There is the time of the year when I become quite apprehensive and agitated. During this period, I play all kinds of scenarios in my mind, and I find it difficult to concentrate. It is the time of the year when I have to do my medical checks. As we grow older, the things to watch out for increase. Ever since a very close friend was diagnosed with breast cancer 10 years ago, I have not missed my yearly mammograms. My friend passed away four years after her diagnosis. Last year, I lost another good friend to pancreatic cancer. It was all over so quickly, she passed away within six months of the diagnosis. The more friends and peers I lose to cancer and heart attacks (the list keeps growing each year) the more I panic.
You can’t help but ask, ‘What is the point in planning anything, if we don’t have control over what happens to us?’
Yet we must plan and live our lives.
In 2013, I received a very interesting 50th birthday present. A close doctor friend of my husband and I, who is based in the United States (he is more of a brother than a friend), gave me a gift of a colonoscopy. He told me that anyone over 50 needs to have their colon screened. I had no idea what having a colonoscopy entailed, but I am always open to new experiences. I was given a solution to drink 18 hours before, which was meant to cleanse the digestive system and prepare you for the procedure. Let us just say that, during this period, you will have a close relationship with your washroom. My procedure was done by a digestive diseases specialist who was a Nigerian.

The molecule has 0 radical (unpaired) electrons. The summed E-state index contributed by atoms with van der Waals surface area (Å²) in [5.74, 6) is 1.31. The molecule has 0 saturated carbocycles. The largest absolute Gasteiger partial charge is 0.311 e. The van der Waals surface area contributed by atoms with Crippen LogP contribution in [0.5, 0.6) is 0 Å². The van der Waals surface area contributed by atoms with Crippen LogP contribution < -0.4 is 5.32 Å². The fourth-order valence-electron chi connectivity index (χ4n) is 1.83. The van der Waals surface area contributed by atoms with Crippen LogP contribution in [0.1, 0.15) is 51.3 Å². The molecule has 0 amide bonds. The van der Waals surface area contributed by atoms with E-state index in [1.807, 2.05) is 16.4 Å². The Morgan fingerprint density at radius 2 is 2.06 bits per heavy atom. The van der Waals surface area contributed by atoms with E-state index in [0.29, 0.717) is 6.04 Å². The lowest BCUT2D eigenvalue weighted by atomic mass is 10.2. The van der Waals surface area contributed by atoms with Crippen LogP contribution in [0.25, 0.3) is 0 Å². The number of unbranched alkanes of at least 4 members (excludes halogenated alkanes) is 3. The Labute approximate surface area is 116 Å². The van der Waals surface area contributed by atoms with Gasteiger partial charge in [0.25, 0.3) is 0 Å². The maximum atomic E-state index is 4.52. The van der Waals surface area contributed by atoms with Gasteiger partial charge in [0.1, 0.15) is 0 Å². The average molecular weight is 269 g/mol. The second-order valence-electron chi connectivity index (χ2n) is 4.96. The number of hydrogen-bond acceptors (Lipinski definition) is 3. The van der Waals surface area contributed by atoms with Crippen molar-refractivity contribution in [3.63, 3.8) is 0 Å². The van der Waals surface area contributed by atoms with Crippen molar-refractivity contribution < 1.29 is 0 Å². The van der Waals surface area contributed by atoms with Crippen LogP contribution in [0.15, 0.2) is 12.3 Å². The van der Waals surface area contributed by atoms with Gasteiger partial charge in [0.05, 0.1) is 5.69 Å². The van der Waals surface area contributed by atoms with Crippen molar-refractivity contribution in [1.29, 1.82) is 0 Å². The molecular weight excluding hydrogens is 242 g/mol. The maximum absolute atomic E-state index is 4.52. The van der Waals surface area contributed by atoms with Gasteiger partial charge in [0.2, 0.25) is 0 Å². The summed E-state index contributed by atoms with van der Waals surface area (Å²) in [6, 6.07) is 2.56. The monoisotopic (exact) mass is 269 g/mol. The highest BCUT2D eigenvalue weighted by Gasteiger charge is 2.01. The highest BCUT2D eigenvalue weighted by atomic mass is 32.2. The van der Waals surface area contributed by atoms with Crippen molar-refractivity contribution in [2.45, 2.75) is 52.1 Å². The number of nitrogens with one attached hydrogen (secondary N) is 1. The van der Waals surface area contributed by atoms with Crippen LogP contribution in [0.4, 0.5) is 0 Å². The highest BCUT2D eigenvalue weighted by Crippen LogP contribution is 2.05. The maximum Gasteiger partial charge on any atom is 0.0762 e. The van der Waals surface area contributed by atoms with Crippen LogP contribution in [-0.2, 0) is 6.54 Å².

When it was all over and I had recovered somewhat from the effects of the anesthesia I had been given, I was told that when they examined my colon, they had found polyps. These are small, usually benign, growths that can be easily removed during the procedure. So, my doctor took them out and sent them for further examination. The results confirmed that the polyps were indeed benign, but I was advised to come back for another screening in five years’ time, instead of the standard 10-year gap. I was advised to stick to a high fibre diet.
My five-year appointment was supposed to have been last year, but each time I was in the US, I either did not have enough time or the specialist who had attended to me five years ago was not available. I, however, insisted that I would have it done this January before the year got too busy. And so, for a week before I left, I was quite nervous and agitated. It did not help that I had also scheduled a mammogram for the same week, which meant I would be waiting to receive results of two medical exams. I had already done bloodwork and relevant tests to determine that vital organs such as my liver, kidney and heart were functioning well. I am a model patient who does not argue with instructions given by medical personnel and I take any prescribed medication religiously.
I did the mammogram first at the same Women Wellness Clinic I have used for 10 years now. They have all my medical records and I am usually able to get an appointment at short notice, thanks to my doctor friend/brother. As I slipped my hospital robe back on and was told they would send me the results in a few days, I felt relieved. I had been reliably informed that if they detect any abnormalities during the screening, they will not let you walk out before doing further checks such as a sonogram and even a biopsy. However, when I got an email from them the next day asking me to call them to discuss my results, I almost collapsed from fear. My heart was pounding and, as I held the phone in my hands, I realised they were trembling a bit. I made the call, and the lady on the other end said, “I wanted to let you know that your mammogram is all clear. How did you find our service?” I politely thanked her and told her that their service had been great. I struggled to hold back my tears of relief. Then it was time to prepare for my second colonoscopy. In addition to drinking the ‘concoction’ that that helps cleanse the colon, you are not allowed to eat solid food 12 hours before.